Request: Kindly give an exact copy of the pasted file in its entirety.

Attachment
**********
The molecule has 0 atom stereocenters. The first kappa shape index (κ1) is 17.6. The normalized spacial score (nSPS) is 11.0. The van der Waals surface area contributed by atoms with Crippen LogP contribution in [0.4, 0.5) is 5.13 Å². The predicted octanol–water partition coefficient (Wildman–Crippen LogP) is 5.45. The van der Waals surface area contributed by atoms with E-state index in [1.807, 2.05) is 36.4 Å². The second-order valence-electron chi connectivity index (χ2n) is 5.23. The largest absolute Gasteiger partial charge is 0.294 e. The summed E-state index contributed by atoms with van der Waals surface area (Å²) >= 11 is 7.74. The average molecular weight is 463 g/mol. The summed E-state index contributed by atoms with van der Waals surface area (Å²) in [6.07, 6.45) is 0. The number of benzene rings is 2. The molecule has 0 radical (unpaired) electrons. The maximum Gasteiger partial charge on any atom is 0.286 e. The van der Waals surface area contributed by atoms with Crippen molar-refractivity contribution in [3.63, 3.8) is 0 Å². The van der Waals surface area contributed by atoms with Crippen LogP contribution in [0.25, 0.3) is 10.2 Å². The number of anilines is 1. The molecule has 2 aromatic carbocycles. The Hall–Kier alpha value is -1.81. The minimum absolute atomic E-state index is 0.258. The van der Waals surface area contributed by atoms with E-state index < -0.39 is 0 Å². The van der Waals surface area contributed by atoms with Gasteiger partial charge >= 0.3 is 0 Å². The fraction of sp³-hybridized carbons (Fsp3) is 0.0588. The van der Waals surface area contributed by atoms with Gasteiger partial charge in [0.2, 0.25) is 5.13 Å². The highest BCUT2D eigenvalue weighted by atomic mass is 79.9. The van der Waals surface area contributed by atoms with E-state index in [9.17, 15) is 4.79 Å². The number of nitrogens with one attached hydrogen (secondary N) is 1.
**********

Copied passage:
The molecule has 0 atom stereocenters. The first kappa shape index (κ1) is 17.6. The normalized spacial score (nSPS) is 11.0. The van der Waals surface area contributed by atoms with Crippen LogP contribution in [0.4, 0.5) is 5.13 Å². The predicted octanol–water partition coefficient (Wildman–Crippen LogP) is 5.45. The van der Waals surface area contributed by atoms with E-state index in [1.807, 2.05) is 36.4 Å². The second-order valence-electron chi connectivity index (χ2n) is 5.23. The largest absolute Gasteiger partial charge is 0.294 e. The summed E-state index contributed by atoms with van der Waals surface area (Å²) >= 11 is 7.74. The average molecular weight is 463 g/mol. The summed E-state index contributed by atoms with van der Waals surface area (Å²) in [6.07, 6.45) is 0. The number of benzene rings is 2. The molecule has 0 radical (unpaired) electrons. The maximum Gasteiger partial charge on any atom is 0.286 e. The van der Waals surface area contributed by atoms with Crippen molar-refractivity contribution in [3.63, 3.8) is 0 Å². The van der Waals surface area contributed by atoms with Crippen LogP contribution in [0.25, 0.3) is 10.2 Å². The number of anilines is 1. The molecule has 2 aromatic carbocycles. The Hall–Kier alpha value is -1.81. The minimum absolute atomic E-state index is 0.258. The van der Waals surface area contributed by atoms with E-state index < -0.39 is 0 Å². The van der Waals surface area contributed by atoms with Gasteiger partial charge >= 0.3 is 0 Å². The fraction of sp³-hybridized carbons (Fsp3) is 0.0588. The van der Waals surface area contributed by atoms with Gasteiger partial charge in [0.2, 0.25) is 5.13 Å². The highest BCUT2D eigenvalue weighted by atomic mass is 79.9. The van der Waals surface area contributed by atoms with E-state index in [9.17, 15) is 4.79 Å². The number of nitrogens with one attached hydrogen (secondary N) is 1.